No, I just have the one aluminum hive body.  He had it on a wooden bottom board with a wooden hive body on top.  It was a very active hive.  I mow the yard it sat in and watched them come and go.  He had two other standard hives but they didn't do nearly as well.  After he died, there was no one to tend the girls and they eventually died.  Shortly thereafter, the landowner got permission from the beekeeper's family to dispose of the hives, and I got the job of removing everything.  (It just happened to be the same year I was getting started in beekeeping.)  That hive was fully packed with dead bees, their little heads down in the cells.  They died of starvation.  Had I known then, I could have probably saved them.  I plan to put it into use this year and see what happens.
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David McLeod
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« Reply #32 on: November 16, 2010, 04:19:41 PM »

Correction on the chestnut. There is enough out there still to make boxes. I looked at some this afternoon and almost pulled the trigger but at 7.00bf decided I really didn't need to build an old fashioned bee gum. Seriously, when I spotted that stuff I could just see an old school gum sitting in the yard.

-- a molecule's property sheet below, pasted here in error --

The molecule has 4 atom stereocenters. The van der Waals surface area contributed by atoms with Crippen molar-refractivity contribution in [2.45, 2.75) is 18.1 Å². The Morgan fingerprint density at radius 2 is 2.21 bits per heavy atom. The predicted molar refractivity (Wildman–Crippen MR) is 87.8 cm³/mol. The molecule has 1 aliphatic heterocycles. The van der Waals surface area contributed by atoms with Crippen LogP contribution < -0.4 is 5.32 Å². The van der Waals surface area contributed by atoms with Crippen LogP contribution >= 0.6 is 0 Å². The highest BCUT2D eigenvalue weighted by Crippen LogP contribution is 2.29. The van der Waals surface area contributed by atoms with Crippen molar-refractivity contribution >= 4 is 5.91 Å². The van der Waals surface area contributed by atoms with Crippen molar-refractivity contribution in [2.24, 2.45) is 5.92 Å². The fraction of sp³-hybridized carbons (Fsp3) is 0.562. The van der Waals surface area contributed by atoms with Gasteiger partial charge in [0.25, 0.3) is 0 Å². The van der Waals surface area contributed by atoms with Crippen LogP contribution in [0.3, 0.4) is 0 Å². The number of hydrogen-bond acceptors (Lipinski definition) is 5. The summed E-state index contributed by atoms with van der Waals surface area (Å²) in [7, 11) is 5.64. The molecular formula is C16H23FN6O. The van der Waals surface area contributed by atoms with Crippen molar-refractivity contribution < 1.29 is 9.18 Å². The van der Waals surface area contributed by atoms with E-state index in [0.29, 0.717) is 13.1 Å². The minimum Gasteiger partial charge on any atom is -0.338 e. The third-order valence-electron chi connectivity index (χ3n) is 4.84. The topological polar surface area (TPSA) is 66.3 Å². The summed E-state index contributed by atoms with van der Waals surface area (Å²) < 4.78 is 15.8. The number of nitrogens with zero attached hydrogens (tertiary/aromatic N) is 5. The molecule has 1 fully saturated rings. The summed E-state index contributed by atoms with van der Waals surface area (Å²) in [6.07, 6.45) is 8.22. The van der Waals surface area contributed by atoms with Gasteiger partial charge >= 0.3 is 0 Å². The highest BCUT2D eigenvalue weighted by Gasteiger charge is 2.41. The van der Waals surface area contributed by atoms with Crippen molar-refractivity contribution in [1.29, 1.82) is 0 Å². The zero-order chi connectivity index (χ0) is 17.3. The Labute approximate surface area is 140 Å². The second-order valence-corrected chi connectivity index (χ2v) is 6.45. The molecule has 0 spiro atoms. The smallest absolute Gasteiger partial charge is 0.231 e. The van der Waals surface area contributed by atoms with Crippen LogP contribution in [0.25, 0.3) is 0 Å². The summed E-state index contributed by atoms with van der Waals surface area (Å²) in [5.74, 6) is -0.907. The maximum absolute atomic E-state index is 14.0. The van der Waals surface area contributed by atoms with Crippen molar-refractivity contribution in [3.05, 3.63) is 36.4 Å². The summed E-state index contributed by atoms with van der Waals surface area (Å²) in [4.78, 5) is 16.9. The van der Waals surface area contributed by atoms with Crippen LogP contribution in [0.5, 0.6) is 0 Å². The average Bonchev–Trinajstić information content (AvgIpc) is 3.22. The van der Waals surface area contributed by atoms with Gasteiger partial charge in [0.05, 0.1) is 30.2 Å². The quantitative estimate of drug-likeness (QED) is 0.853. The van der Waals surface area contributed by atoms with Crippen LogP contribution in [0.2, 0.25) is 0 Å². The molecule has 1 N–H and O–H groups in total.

The reclaimed heart pine was a better deal at 6.00bf but still a no go. What I went to see was the best yet, select cypress 2.95bf. Still not scrap or salvage prices but for my tastes it will do.
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Georgia Wildlife Services,Inc
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hardwood
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« Reply #33 on: November 16, 2010, 05:39:34 PM »

I buy eastern white pine for .93 /bm

Scott
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bud1
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« Reply #34 on: November 16, 2010, 05:49:17 PM »

mical, didnt i say in the SOUTH. I am pretty sure I said in the south. I never heard the fancy name until my mother told me how to spell it mical around fifty years ago.
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Dracono
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« Reply #35 on: November 16, 2010, 10:47:09 PM »

Why thank you all for your opinion's it means a lot to me.

Now the next question is where do I get the jigs to cut my hive body's with the dove tail cuts?
I would like one of each deep, medium, shallows?

and how much do they cost?
Thanks,
Dracono
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Dracono
David McLeod
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« Reply #36 on: November 17, 2010, 08:09:25 AM »